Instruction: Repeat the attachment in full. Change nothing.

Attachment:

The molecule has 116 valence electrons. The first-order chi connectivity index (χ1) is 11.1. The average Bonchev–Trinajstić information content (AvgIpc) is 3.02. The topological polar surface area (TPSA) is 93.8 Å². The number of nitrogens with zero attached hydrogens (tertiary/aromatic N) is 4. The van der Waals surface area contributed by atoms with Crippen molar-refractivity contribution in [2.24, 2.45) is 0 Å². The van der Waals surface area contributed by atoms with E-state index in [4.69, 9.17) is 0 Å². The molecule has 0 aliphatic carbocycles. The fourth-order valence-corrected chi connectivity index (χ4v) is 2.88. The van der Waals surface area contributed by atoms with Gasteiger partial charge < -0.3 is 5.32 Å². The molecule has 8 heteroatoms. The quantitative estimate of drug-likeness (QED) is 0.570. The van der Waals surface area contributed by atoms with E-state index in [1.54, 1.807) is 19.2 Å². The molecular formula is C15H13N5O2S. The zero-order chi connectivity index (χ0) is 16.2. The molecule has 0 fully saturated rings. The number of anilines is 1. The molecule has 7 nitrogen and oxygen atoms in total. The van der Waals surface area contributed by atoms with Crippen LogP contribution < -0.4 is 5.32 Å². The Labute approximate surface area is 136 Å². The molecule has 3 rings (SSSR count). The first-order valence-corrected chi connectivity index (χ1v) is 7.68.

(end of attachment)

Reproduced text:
The molecule has 116 valence electrons. The first-order chi connectivity index (χ1) is 11.1. The average Bonchev–Trinajstić information content (AvgIpc) is 3.02. The topological polar surface area (TPSA) is 93.8 Å². The number of nitrogens with zero attached hydrogens (tertiary/aromatic N) is 4. The van der Waals surface area contributed by atoms with Crippen molar-refractivity contribution in [2.24, 2.45) is 0 Å². The van der Waals surface area contributed by atoms with E-state index in [4.69, 9.17) is 0 Å². The molecule has 0 aliphatic carbocycles. The fourth-order valence-corrected chi connectivity index (χ4v) is 2.88. The van der Waals surface area contributed by atoms with Gasteiger partial charge < -0.3 is 5.32 Å². The molecule has 8 heteroatoms. The quantitative estimate of drug-likeness (QED) is 0.570. The van der Waals surface area contributed by atoms with E-state index in [1.54, 1.807) is 19.2 Å². The molecular formula is C15H13N5O2S. The zero-order chi connectivity index (χ0) is 16.2. The molecule has 0 fully saturated rings. The number of anilines is 1. The molecule has 7 nitrogen and oxygen atoms in total. The van der Waals surface area contributed by atoms with Crippen LogP contribution < -0.4 is 5.32 Å². The Labute approximate surface area is 136 Å². The molecule has 3 rings (SSSR count). The first-order valence-corrected chi connectivity index (χ1v) is 7.68.